Clearwater Mirrors the Nation
Clearwater residents were asked to cooperate in practice blackouts between 9 and 9:30 p.m. and to stay off the streets as war fever began. They remembered Pearl Harbor by increasing their purchases of Defense Savings Stamps and local sales surged to more than $150,000 per month.
Mayor George R. Seavy asked that stamps be sold at every business in Clearwater. Pinellas County became a leading county in War Bond and War Stamp purchases by May 1942. With Safety Harbor, Mayor Seavy also launched a Joint Salvage Campaign for the collection of old scrap metal, old rubber and rags, while Clearwater’s Boy Scouts began calling on homes for waste collection. A Junior Salvage Army was formed by local schoolchildren to further aid the war effort.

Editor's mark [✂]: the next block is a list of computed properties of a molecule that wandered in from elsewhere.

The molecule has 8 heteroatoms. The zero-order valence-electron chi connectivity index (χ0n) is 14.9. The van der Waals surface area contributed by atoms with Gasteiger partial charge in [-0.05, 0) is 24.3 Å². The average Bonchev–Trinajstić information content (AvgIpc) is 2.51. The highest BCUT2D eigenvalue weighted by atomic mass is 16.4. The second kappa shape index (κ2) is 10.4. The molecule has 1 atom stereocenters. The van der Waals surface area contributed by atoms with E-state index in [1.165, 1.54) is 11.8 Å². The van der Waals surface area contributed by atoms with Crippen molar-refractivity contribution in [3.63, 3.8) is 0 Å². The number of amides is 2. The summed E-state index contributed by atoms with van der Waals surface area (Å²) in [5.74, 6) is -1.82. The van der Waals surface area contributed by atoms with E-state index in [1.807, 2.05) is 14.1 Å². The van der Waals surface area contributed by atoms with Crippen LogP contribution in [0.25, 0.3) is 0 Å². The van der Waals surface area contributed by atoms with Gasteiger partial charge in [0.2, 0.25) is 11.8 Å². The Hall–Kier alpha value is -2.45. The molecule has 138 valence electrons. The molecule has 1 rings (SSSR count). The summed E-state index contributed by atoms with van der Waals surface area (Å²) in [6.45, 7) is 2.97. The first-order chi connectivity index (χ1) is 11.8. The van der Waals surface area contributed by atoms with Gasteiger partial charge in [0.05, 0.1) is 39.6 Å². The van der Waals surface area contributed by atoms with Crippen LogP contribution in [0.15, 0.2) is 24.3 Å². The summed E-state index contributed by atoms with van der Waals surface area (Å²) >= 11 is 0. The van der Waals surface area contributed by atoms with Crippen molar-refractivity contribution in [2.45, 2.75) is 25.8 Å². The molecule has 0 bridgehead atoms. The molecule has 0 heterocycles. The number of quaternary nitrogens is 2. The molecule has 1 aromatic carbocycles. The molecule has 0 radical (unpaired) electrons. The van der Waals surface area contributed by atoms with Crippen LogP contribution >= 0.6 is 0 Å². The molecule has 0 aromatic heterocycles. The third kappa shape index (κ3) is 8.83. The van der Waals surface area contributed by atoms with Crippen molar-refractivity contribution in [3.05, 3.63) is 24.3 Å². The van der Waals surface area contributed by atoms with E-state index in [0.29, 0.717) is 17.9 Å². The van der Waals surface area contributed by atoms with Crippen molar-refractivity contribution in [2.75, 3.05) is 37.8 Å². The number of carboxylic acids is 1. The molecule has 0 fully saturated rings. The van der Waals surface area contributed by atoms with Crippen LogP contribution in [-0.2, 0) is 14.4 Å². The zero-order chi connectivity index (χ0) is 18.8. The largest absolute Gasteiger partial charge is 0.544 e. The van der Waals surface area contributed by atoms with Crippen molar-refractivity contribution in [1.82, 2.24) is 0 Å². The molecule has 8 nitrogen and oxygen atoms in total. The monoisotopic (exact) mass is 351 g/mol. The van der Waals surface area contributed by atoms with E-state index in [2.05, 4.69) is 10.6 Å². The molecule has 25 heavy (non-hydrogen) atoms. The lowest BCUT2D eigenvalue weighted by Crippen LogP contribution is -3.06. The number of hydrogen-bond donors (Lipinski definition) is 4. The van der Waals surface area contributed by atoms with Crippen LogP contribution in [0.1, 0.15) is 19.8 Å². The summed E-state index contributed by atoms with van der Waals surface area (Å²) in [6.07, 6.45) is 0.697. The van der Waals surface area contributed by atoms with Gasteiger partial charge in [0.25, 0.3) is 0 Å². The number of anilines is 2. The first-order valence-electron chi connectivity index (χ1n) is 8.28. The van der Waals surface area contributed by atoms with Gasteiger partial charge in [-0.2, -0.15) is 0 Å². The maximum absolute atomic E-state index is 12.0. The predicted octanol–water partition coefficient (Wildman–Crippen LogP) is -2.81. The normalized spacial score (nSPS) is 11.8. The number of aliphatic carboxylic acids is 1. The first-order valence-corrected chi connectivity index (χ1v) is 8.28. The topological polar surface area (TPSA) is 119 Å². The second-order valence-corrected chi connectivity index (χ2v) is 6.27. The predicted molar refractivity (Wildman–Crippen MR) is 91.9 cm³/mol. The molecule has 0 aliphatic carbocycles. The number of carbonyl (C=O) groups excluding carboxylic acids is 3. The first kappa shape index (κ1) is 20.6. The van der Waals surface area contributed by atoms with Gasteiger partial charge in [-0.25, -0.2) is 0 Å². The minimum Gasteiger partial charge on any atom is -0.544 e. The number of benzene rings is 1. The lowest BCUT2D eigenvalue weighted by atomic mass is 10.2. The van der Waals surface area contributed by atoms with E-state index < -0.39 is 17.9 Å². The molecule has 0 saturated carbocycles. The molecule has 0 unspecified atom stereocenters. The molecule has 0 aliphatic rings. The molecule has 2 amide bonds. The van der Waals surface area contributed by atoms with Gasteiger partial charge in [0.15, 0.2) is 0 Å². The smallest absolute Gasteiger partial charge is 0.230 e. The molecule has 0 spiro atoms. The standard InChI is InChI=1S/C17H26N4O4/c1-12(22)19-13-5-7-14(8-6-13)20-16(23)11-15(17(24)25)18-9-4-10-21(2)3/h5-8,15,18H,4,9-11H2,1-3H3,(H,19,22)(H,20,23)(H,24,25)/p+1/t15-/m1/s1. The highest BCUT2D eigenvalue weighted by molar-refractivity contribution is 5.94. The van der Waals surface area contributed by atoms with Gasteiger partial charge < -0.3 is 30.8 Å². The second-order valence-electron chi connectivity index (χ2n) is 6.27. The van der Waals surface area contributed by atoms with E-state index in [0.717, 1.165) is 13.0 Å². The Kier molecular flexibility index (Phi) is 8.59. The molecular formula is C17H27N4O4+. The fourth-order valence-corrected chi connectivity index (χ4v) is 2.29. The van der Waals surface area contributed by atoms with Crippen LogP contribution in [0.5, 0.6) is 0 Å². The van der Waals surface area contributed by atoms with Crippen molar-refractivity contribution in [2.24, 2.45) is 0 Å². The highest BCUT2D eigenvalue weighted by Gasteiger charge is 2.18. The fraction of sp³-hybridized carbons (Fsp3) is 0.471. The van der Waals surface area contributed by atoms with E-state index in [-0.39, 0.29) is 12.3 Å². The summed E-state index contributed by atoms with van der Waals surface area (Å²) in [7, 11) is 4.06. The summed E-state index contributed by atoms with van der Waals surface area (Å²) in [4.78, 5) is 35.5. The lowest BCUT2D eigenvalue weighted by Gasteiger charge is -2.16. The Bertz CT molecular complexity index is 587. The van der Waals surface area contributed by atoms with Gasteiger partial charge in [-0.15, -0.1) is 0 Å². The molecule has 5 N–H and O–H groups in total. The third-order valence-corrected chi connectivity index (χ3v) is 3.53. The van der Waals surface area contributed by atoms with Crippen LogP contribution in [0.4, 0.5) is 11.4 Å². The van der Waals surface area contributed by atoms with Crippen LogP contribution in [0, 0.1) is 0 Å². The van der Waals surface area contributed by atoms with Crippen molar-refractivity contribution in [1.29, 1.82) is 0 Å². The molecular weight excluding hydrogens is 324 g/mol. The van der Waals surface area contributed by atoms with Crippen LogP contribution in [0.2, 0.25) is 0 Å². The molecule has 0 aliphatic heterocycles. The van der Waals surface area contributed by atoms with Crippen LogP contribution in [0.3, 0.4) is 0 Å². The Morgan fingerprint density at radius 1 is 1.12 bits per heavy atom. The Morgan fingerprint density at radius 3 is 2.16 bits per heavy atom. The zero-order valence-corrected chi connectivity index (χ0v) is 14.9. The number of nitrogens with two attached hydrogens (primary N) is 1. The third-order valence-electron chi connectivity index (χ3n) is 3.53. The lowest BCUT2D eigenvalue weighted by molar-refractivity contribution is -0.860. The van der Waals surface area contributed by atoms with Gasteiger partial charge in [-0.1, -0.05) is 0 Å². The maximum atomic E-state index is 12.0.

Mail sent abroad was subject to censorship and post office policies were published in local papers.